Domestically, Ahmed Mansoor, Nasser bin Ghaith and Mohammed al-Roken - three of the UAE’s most prominent human rights defenders - languish in jail with barely a word from the UK authorities.

The "UAE 94" - a group of 94 reformists from all walks of life rounded up, tortured and put in front of a farcical show trial five years ago - remain in prison. But Britain’s BAE Systems has made a killing selling top-end surveillance technology to the UAE, so a few more British jobs are safe.

You might be seeing a theme developing here. 

Moral bankruptcy

Riyadh’s on-off-on-again-off-again IPO of Saudi Aramco is, of course, the crown jewel of the global cash-for-silence industry. If it ever happens, it’ll probably be the biggest deal in history, and the most lucrative ever for the lawyers who broker it.

Selling off just five percent of the Saudi state-owned oil company could raise huge amounts, with the Saudis valuing the company at more than $2 trillion. Trillion. With a ’t’. Financial capitals around the world are competing to be the market in which it happens, with governments shamelessly sucking up to Riyadh as a result.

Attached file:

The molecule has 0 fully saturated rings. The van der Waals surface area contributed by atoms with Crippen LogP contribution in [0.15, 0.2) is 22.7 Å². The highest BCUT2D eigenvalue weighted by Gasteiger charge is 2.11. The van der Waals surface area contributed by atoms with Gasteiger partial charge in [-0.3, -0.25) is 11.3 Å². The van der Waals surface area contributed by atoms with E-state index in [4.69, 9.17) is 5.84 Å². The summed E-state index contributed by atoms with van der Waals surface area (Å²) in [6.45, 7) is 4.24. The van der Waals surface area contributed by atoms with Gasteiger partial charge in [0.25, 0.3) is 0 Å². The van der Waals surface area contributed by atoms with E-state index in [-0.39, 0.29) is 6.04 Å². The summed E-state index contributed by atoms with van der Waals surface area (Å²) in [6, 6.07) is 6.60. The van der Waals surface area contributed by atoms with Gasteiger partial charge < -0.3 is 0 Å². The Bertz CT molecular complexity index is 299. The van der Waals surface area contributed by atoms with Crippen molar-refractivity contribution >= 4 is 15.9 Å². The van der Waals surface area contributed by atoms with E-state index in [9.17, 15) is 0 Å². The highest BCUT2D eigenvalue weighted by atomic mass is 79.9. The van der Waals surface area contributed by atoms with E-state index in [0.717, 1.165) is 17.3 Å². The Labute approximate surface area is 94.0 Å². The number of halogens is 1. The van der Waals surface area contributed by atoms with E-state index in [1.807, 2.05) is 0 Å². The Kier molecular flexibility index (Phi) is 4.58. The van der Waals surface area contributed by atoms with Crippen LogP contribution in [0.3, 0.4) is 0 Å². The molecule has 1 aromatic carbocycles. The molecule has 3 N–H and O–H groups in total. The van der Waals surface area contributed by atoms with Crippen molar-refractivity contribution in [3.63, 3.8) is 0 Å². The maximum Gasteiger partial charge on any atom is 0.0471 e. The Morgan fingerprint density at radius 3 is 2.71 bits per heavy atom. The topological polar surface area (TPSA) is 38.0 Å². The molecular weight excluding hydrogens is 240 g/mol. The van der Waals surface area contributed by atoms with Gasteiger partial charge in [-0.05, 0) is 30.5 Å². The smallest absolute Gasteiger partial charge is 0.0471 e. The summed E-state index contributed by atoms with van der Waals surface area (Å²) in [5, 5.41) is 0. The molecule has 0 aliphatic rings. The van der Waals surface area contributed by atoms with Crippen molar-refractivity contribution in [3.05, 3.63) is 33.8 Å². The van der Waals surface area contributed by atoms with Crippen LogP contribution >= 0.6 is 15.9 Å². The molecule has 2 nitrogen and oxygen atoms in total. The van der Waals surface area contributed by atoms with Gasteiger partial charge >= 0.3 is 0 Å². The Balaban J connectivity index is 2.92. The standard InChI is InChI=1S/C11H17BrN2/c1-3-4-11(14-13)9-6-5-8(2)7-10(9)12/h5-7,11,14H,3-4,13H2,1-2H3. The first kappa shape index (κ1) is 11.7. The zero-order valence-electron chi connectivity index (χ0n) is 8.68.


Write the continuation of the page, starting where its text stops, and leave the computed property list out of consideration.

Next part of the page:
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Entire books have been written on the human rights abuses of Saudi Arabia. The rape and torture of women who campaigned for the right to drive, the execution of peaceful protesters, the murder of Jamal Khashoggi, the ongoing crimes in Yemen - and these are just examples from the past few months.

But the pathetic British government, staring down the barrel of the Brexit gun with its own finger on the trigger, dare not speak out.

Britain's first post-Brexit trade deal was inked last month with Israel, with not a mention of the occupation of Palestinian lands, human rights abuses, expanding settlements and the apartheid nation-state law.

And all this is without mentioning the abuses of regimes in Egypt, Turkey, or, probably the most significant of all, China - on whose largesse a post-Brexit Britain will also be dependent.

Brexit Britain has shown it is not just financially destitute, but morally bankrupt.

The views expressed in this article belong to the author and do not necessarily reflect the editorial policy of Middle East Eye.

James Brownsell was formerly managing editor of The New Arab and Europe editor at Al Jazeera English. He spent several years living and working in the occupied Palestinian territories and Qatar, and has reported from at least half a dozen other places. Follow him on Twitter: @JamesBrownsell